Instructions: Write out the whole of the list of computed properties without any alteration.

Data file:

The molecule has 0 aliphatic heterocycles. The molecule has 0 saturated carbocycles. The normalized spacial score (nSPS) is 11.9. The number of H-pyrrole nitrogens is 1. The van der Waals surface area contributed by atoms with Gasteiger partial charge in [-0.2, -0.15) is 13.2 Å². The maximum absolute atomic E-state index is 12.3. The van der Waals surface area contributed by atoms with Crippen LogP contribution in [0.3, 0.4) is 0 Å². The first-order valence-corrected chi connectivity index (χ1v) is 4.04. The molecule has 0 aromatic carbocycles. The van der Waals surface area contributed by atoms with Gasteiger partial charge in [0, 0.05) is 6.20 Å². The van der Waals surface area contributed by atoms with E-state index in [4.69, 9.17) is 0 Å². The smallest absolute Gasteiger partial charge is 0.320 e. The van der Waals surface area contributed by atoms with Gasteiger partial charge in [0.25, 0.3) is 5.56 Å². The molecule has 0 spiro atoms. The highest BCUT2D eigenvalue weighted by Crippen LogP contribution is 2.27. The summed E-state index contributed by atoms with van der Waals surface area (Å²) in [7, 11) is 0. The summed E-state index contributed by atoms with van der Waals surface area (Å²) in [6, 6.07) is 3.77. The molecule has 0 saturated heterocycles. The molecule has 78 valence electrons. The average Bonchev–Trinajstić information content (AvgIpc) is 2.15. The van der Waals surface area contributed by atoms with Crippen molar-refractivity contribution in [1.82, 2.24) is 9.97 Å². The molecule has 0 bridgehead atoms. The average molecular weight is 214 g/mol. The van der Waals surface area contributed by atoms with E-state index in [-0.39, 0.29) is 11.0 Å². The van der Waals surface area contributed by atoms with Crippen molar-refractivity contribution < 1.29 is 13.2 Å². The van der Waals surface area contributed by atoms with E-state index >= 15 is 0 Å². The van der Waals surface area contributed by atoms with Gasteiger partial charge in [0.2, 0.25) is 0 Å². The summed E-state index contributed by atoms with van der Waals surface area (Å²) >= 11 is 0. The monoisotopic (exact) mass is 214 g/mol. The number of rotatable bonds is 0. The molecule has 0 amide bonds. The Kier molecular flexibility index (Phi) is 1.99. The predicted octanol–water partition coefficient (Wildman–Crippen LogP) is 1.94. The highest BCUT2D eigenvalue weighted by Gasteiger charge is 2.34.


The molecule has 0 aliphatic heterocycles. The molecule has 0 saturated carbocycles. The normalized spacial score (nSPS) is 11.9. The number of H-pyrrole nitrogens is 1. The van der Waals surface area contributed by atoms with Gasteiger partial charge in [-0.2, -0.15) is 13.2 Å². The maximum absolute atomic E-state index is 12.3. The van der Waals surface area contributed by atoms with Crippen LogP contribution in [0.3, 0.4) is 0 Å². The first-order valence-corrected chi connectivity index (χ1v) is 4.04. The molecule has 0 aromatic carbocycles. The van der Waals surface area contributed by atoms with Gasteiger partial charge in [0, 0.05) is 6.20 Å². The van der Waals surface area contributed by atoms with E-state index in [4.69, 9.17) is 0 Å². The smallest absolute Gasteiger partial charge is 0.320 e. The van der Waals surface area contributed by atoms with Gasteiger partial charge in [0.25, 0.3) is 5.56 Å². The molecule has 0 spiro atoms. The highest BCUT2D eigenvalue weighted by Crippen LogP contribution is 2.27. The summed E-state index contributed by atoms with van der Waals surface area (Å²) in [7, 11) is 0. The summed E-state index contributed by atoms with van der Waals surface area (Å²) in [6, 6.07) is 3.77. The molecule has 0 saturated heterocycles. The molecule has 78 valence electrons. The average Bonchev–Trinajstić information content (AvgIpc) is 2.15. The van der Waals surface area contributed by atoms with Crippen molar-refractivity contribution in [1.82, 2.24) is 9.97 Å². The molecule has 0 bridgehead atoms. The average molecular weight is 214 g/mol. The van der Waals surface area contributed by atoms with E-state index in [-0.39, 0.29) is 11.0 Å². The van der Waals surface area contributed by atoms with Crippen molar-refractivity contribution < 1.29 is 13.2 Å². The van der Waals surface area contributed by atoms with E-state index >= 15 is 0 Å². The van der Waals surface area contributed by atoms with Gasteiger partial charge in [0.2, 0.25) is 0 Å². The summed E-state index contributed by atoms with van der Waals surface area (Å²) >= 11 is 0. The monoisotopic (exact) mass is 214 g/mol. The number of rotatable bonds is 0. The molecule has 0 amide bonds. The Kier molecular flexibility index (Phi) is 1.99. The predicted octanol–water partition coefficient (Wildman–Crippen LogP) is 1.94. The highest BCUT2D eigenvalue weighted by Gasteiger charge is 2.34.